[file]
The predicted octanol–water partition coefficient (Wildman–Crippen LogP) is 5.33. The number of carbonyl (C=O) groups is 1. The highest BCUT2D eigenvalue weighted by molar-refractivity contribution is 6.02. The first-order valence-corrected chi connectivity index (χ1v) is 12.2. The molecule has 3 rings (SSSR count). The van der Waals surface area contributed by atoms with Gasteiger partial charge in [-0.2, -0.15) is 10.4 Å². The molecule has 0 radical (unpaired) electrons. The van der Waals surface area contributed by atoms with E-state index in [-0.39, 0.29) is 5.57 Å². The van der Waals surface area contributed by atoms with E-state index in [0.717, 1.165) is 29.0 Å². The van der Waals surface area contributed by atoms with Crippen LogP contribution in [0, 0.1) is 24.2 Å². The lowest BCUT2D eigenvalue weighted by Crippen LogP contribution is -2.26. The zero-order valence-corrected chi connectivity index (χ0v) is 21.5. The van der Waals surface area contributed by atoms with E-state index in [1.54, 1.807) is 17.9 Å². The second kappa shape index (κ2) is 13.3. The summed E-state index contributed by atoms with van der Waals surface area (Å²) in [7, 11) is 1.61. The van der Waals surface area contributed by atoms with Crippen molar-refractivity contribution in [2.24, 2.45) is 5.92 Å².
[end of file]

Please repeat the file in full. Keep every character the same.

The predicted octanol–water partition coefficient (Wildman–Crippen LogP) is 5.33. The number of carbonyl (C=O) groups is 1. The highest BCUT2D eigenvalue weighted by molar-refractivity contribution is 6.02. The first-order valence-corrected chi connectivity index (χ1v) is 12.2. The molecule has 3 rings (SSSR count). The van der Waals surface area contributed by atoms with Gasteiger partial charge in [-0.2, -0.15) is 10.4 Å². The molecule has 0 radical (unpaired) electrons. The van der Waals surface area contributed by atoms with E-state index in [-0.39, 0.29) is 5.57 Å². The van der Waals surface area contributed by atoms with E-state index in [0.717, 1.165) is 29.0 Å². The van der Waals surface area contributed by atoms with Crippen LogP contribution in [0, 0.1) is 24.2 Å². The lowest BCUT2D eigenvalue weighted by Crippen LogP contribution is -2.26. The zero-order valence-corrected chi connectivity index (χ0v) is 21.5. The van der Waals surface area contributed by atoms with E-state index in [1.54, 1.807) is 17.9 Å². The second kappa shape index (κ2) is 13.3. The summed E-state index contributed by atoms with van der Waals surface area (Å²) in [7, 11) is 1.61. The van der Waals surface area contributed by atoms with Crippen molar-refractivity contribution in [2.24, 2.45) is 5.92 Å².